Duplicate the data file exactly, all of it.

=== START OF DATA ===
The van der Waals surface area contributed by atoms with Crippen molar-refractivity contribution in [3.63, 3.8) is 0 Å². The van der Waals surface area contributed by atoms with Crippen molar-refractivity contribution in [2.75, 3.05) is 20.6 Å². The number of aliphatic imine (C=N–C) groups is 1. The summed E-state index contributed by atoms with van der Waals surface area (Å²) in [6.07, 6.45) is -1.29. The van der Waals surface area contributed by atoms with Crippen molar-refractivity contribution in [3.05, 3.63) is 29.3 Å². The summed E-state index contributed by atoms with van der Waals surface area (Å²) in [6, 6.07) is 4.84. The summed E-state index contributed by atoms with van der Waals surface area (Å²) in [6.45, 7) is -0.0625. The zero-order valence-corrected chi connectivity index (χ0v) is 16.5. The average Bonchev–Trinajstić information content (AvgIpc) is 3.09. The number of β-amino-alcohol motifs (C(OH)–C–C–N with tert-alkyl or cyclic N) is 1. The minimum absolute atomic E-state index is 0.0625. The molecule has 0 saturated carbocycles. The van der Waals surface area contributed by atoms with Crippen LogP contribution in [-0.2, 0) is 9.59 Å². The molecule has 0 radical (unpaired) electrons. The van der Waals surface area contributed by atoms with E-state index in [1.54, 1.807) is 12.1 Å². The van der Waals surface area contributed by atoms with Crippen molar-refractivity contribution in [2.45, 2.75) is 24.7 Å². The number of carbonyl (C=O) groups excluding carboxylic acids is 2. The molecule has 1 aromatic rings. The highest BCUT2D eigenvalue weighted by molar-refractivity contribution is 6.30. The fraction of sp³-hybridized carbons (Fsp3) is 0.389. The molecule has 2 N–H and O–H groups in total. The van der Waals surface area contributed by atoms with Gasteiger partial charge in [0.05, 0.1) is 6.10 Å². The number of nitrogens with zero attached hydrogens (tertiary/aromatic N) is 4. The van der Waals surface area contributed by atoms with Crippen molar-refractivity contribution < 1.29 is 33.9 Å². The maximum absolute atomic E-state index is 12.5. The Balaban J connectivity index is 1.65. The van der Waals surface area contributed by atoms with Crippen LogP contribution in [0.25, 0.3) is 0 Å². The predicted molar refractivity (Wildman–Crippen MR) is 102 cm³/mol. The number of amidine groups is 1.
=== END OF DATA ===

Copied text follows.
The van der Waals surface area contributed by atoms with Crippen molar-refractivity contribution in [3.63, 3.8) is 0 Å². The van der Waals surface area contributed by atoms with Crippen molar-refractivity contribution in [2.75, 3.05) is 20.6 Å². The number of aliphatic imine (C=N–C) groups is 1. The summed E-state index contributed by atoms with van der Waals surface area (Å²) in [6.07, 6.45) is -1.29. The van der Waals surface area contributed by atoms with Crippen molar-refractivity contribution in [3.05, 3.63) is 29.3 Å². The summed E-state index contributed by atoms with van der Waals surface area (Å²) in [6, 6.07) is 4.84. The summed E-state index contributed by atoms with van der Waals surface area (Å²) in [6.45, 7) is -0.0625. The zero-order valence-corrected chi connectivity index (χ0v) is 16.5. The average Bonchev–Trinajstić information content (AvgIpc) is 3.09. The number of β-amino-alcohol motifs (C(OH)–C–C–N with tert-alkyl or cyclic N) is 1. The minimum absolute atomic E-state index is 0.0625. The molecule has 0 saturated carbocycles. The van der Waals surface area contributed by atoms with Crippen LogP contribution in [-0.2, 0) is 9.59 Å². The molecule has 0 radical (unpaired) electrons. The van der Waals surface area contributed by atoms with E-state index in [1.54, 1.807) is 12.1 Å². The van der Waals surface area contributed by atoms with Crippen molar-refractivity contribution in [2.45, 2.75) is 24.7 Å². The number of carbonyl (C=O) groups excluding carboxylic acids is 2. The molecule has 1 aromatic rings. The highest BCUT2D eigenvalue weighted by molar-refractivity contribution is 6.30. The fraction of sp³-hybridized carbons (Fsp3) is 0.389. The molecule has 2 N–H and O–H groups in total. The van der Waals surface area contributed by atoms with Gasteiger partial charge in [0.05, 0.1) is 6.10 Å². The number of nitrogens with zero attached hydrogens (tertiary/aromatic N) is 4. The van der Waals surface area contributed by atoms with Crippen molar-refractivity contribution < 1.29 is 33.9 Å². The maximum absolute atomic E-state index is 12.5. The Balaban J connectivity index is 1.65. The van der Waals surface area contributed by atoms with Crippen LogP contribution in [0.25, 0.3) is 0 Å². The predicted molar refractivity (Wildman–Crippen MR) is 102 cm³/mol. The number of amidine groups is 1.